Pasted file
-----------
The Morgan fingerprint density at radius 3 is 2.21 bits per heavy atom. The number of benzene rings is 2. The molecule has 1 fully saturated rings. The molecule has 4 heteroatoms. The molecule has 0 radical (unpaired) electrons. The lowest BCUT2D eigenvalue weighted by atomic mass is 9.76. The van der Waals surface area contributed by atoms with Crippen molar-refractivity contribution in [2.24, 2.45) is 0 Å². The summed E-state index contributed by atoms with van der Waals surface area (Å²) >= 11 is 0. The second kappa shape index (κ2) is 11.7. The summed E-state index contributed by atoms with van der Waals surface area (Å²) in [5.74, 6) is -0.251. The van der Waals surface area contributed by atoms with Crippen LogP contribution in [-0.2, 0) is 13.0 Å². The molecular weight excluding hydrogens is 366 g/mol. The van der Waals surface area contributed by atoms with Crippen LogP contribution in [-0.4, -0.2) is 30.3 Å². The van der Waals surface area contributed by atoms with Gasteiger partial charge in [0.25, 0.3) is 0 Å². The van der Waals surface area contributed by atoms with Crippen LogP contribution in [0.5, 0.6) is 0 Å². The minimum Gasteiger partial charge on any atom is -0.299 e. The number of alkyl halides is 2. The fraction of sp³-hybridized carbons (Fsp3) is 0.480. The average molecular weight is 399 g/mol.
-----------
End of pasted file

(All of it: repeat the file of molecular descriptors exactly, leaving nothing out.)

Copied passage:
The Morgan fingerprint density at radius 3 is 2.21 bits per heavy atom. The number of benzene rings is 2. The molecule has 1 fully saturated rings. The molecule has 4 heteroatoms. The molecule has 0 radical (unpaired) electrons. The lowest BCUT2D eigenvalue weighted by atomic mass is 9.76. The van der Waals surface area contributed by atoms with Crippen molar-refractivity contribution in [2.24, 2.45) is 0 Å². The summed E-state index contributed by atoms with van der Waals surface area (Å²) >= 11 is 0. The second kappa shape index (κ2) is 11.7. The summed E-state index contributed by atoms with van der Waals surface area (Å²) in [5.74, 6) is -0.251. The van der Waals surface area contributed by atoms with Crippen LogP contribution in [-0.2, 0) is 13.0 Å². The molecular weight excluding hydrogens is 366 g/mol. The van der Waals surface area contributed by atoms with Crippen LogP contribution in [-0.4, -0.2) is 30.3 Å². The van der Waals surface area contributed by atoms with Gasteiger partial charge in [0.25, 0.3) is 0 Å². The van der Waals surface area contributed by atoms with Crippen LogP contribution in [0.5, 0.6) is 0 Å². The minimum Gasteiger partial charge on any atom is -0.299 e. The number of alkyl halides is 2. The fraction of sp³-hybridized carbons (Fsp3) is 0.480. The average molecular weight is 399 g/mol.